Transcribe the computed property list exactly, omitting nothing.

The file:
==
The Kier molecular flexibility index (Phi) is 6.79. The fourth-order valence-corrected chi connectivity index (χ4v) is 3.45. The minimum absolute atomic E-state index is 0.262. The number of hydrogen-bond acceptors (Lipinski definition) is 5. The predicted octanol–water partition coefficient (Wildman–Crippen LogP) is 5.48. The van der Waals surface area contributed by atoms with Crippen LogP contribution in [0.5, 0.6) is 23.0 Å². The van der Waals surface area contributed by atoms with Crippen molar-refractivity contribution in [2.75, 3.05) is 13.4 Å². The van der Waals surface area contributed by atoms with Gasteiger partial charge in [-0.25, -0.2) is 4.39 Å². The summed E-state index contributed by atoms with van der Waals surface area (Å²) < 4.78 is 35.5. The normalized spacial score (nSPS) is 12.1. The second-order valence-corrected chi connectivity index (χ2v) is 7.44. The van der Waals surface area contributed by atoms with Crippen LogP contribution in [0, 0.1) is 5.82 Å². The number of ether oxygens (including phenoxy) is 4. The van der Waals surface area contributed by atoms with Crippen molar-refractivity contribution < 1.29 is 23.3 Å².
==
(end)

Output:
The Kier molecular flexibility index (Phi) is 6.79. The fourth-order valence-corrected chi connectivity index (χ4v) is 3.45. The minimum absolute atomic E-state index is 0.262. The number of hydrogen-bond acceptors (Lipinski definition) is 5. The predicted octanol–water partition coefficient (Wildman–Crippen LogP) is 5.48. The van der Waals surface area contributed by atoms with Crippen LogP contribution in [0.5, 0.6) is 23.0 Å². The van der Waals surface area contributed by atoms with Crippen molar-refractivity contribution in [2.75, 3.05) is 13.4 Å². The van der Waals surface area contributed by atoms with Gasteiger partial charge in [-0.25, -0.2) is 4.39 Å². The summed E-state index contributed by atoms with van der Waals surface area (Å²) < 4.78 is 35.5. The normalized spacial score (nSPS) is 12.1. The second-order valence-corrected chi connectivity index (χ2v) is 7.44. The van der Waals surface area contributed by atoms with Crippen LogP contribution in [0, 0.1) is 5.82 Å². The number of ether oxygens (including phenoxy) is 4. The van der Waals surface area contributed by atoms with Crippen molar-refractivity contribution < 1.29 is 23.3 Å².